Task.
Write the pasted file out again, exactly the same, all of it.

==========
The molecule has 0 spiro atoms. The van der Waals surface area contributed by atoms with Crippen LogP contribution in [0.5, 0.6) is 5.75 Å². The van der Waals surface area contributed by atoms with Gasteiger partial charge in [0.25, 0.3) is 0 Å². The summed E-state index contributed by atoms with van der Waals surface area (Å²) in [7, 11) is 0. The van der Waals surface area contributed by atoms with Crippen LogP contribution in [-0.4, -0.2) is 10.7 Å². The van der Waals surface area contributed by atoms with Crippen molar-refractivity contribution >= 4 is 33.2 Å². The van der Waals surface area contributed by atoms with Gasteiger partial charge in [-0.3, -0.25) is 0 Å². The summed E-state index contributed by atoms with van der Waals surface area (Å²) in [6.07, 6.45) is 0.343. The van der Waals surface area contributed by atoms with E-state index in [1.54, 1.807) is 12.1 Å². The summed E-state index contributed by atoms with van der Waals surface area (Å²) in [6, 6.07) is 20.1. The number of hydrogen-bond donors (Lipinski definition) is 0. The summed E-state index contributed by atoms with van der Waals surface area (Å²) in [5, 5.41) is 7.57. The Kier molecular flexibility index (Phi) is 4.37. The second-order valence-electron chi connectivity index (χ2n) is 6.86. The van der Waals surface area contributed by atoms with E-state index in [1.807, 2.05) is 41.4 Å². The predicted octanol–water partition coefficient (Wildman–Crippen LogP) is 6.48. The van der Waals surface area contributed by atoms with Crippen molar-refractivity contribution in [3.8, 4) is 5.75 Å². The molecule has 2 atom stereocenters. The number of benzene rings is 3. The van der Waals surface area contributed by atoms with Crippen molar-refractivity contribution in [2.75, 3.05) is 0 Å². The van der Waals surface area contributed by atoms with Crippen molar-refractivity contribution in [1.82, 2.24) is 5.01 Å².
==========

The molecule has 0 spiro atoms. The van der Waals surface area contributed by atoms with Crippen LogP contribution in [0.5, 0.6) is 5.75 Å². The van der Waals surface area contributed by atoms with Gasteiger partial charge in [0.25, 0.3) is 0 Å². The summed E-state index contributed by atoms with van der Waals surface area (Å²) in [7, 11) is 0. The van der Waals surface area contributed by atoms with Crippen LogP contribution in [-0.4, -0.2) is 10.7 Å². The van der Waals surface area contributed by atoms with Crippen molar-refractivity contribution >= 4 is 33.2 Å². The van der Waals surface area contributed by atoms with Gasteiger partial charge in [-0.3, -0.25) is 0 Å². The summed E-state index contributed by atoms with van der Waals surface area (Å²) in [6.07, 6.45) is 0.343. The van der Waals surface area contributed by atoms with E-state index in [1.54, 1.807) is 12.1 Å². The summed E-state index contributed by atoms with van der Waals surface area (Å²) in [6, 6.07) is 20.1. The number of hydrogen-bond donors (Lipinski definition) is 0. The summed E-state index contributed by atoms with van der Waals surface area (Å²) in [5, 5.41) is 7.57. The Kier molecular flexibility index (Phi) is 4.37. The second-order valence-electron chi connectivity index (χ2n) is 6.86. The van der Waals surface area contributed by atoms with E-state index in [1.807, 2.05) is 41.4 Å². The predicted octanol–water partition coefficient (Wildman–Crippen LogP) is 6.48. The van der Waals surface area contributed by atoms with Crippen molar-refractivity contribution in [3.8, 4) is 5.75 Å². The molecule has 2 atom stereocenters. The number of benzene rings is 3. The van der Waals surface area contributed by atoms with Crippen molar-refractivity contribution in [2.75, 3.05) is 0 Å². The van der Waals surface area contributed by atoms with Crippen molar-refractivity contribution in [1.82, 2.24) is 5.01 Å².